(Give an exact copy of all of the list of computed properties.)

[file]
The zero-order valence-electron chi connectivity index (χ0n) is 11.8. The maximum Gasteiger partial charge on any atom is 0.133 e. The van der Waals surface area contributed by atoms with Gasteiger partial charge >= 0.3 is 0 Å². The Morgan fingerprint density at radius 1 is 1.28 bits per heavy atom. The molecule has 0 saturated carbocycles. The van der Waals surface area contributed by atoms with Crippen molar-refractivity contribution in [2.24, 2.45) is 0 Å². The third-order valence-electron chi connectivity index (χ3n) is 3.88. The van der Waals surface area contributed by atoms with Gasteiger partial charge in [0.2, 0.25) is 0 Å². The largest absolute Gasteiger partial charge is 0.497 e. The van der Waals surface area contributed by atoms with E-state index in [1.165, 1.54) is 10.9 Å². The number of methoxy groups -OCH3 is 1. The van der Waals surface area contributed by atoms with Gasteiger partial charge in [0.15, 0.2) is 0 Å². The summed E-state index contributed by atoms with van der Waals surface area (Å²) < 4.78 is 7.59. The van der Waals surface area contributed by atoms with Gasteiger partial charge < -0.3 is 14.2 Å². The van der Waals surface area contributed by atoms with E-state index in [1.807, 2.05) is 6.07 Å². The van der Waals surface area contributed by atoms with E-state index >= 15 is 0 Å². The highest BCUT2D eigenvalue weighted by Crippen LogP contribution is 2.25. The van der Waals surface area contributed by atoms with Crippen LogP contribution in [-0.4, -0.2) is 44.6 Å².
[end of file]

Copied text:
The zero-order valence-electron chi connectivity index (χ0n) is 11.8. The maximum Gasteiger partial charge on any atom is 0.133 e. The van der Waals surface area contributed by atoms with Gasteiger partial charge >= 0.3 is 0 Å². The Morgan fingerprint density at radius 1 is 1.28 bits per heavy atom. The molecule has 0 saturated carbocycles. The van der Waals surface area contributed by atoms with Crippen molar-refractivity contribution in [2.24, 2.45) is 0 Å². The third-order valence-electron chi connectivity index (χ3n) is 3.88. The van der Waals surface area contributed by atoms with Gasteiger partial charge in [0.2, 0.25) is 0 Å². The largest absolute Gasteiger partial charge is 0.497 e. The van der Waals surface area contributed by atoms with E-state index in [1.165, 1.54) is 10.9 Å². The number of methoxy groups -OCH3 is 1. The van der Waals surface area contributed by atoms with Gasteiger partial charge in [0.15, 0.2) is 0 Å². The summed E-state index contributed by atoms with van der Waals surface area (Å²) < 4.78 is 7.59. The van der Waals surface area contributed by atoms with Gasteiger partial charge < -0.3 is 14.2 Å². The van der Waals surface area contributed by atoms with E-state index in [1.807, 2.05) is 6.07 Å². The van der Waals surface area contributed by atoms with E-state index >= 15 is 0 Å². The highest BCUT2D eigenvalue weighted by Crippen LogP contribution is 2.25. The van der Waals surface area contributed by atoms with Crippen LogP contribution in [-0.4, -0.2) is 44.6 Å².